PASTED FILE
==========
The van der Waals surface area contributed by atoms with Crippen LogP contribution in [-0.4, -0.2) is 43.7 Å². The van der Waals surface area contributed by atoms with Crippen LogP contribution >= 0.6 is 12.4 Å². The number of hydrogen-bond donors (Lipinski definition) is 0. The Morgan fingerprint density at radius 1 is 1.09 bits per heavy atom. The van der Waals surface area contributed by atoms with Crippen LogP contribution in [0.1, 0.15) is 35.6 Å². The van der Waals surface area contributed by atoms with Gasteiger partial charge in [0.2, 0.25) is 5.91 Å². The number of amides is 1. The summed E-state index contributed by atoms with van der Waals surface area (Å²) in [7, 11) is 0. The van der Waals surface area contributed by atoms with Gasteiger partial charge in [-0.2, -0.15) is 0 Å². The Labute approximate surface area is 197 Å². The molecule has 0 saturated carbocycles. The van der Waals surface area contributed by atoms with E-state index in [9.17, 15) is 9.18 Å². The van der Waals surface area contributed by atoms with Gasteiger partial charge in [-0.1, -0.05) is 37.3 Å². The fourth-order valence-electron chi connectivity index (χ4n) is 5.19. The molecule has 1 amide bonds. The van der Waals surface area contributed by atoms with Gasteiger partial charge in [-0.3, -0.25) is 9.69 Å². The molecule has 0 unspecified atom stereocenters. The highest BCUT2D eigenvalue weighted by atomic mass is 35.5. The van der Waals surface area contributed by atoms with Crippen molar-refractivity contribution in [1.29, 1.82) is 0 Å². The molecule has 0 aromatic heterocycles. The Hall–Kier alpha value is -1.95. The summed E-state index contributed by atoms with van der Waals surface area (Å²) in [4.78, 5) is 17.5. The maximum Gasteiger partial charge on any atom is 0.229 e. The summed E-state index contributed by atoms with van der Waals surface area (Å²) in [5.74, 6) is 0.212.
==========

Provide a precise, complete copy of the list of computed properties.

The van der Waals surface area contributed by atoms with Crippen LogP contribution in [-0.4, -0.2) is 43.7 Å². The van der Waals surface area contributed by atoms with Crippen LogP contribution >= 0.6 is 12.4 Å². The number of hydrogen-bond donors (Lipinski definition) is 0. The Morgan fingerprint density at radius 1 is 1.09 bits per heavy atom. The van der Waals surface area contributed by atoms with Crippen LogP contribution in [0.1, 0.15) is 35.6 Å². The van der Waals surface area contributed by atoms with Gasteiger partial charge in [0.2, 0.25) is 5.91 Å². The number of amides is 1. The summed E-state index contributed by atoms with van der Waals surface area (Å²) in [7, 11) is 0. The van der Waals surface area contributed by atoms with Gasteiger partial charge in [-0.2, -0.15) is 0 Å². The Labute approximate surface area is 197 Å². The molecule has 0 saturated carbocycles. The van der Waals surface area contributed by atoms with E-state index in [9.17, 15) is 9.18 Å². The van der Waals surface area contributed by atoms with Gasteiger partial charge in [-0.1, -0.05) is 37.3 Å². The fourth-order valence-electron chi connectivity index (χ4n) is 5.19. The molecule has 1 amide bonds. The van der Waals surface area contributed by atoms with Gasteiger partial charge in [-0.3, -0.25) is 9.69 Å². The molecule has 0 unspecified atom stereocenters. The highest BCUT2D eigenvalue weighted by atomic mass is 35.5. The van der Waals surface area contributed by atoms with Crippen molar-refractivity contribution in [1.29, 1.82) is 0 Å². The molecule has 0 aromatic heterocycles. The Hall–Kier alpha value is -1.95. The summed E-state index contributed by atoms with van der Waals surface area (Å²) in [4.78, 5) is 17.5. The maximum Gasteiger partial charge on any atom is 0.229 e. The summed E-state index contributed by atoms with van der Waals surface area (Å²) in [5.74, 6) is 0.212.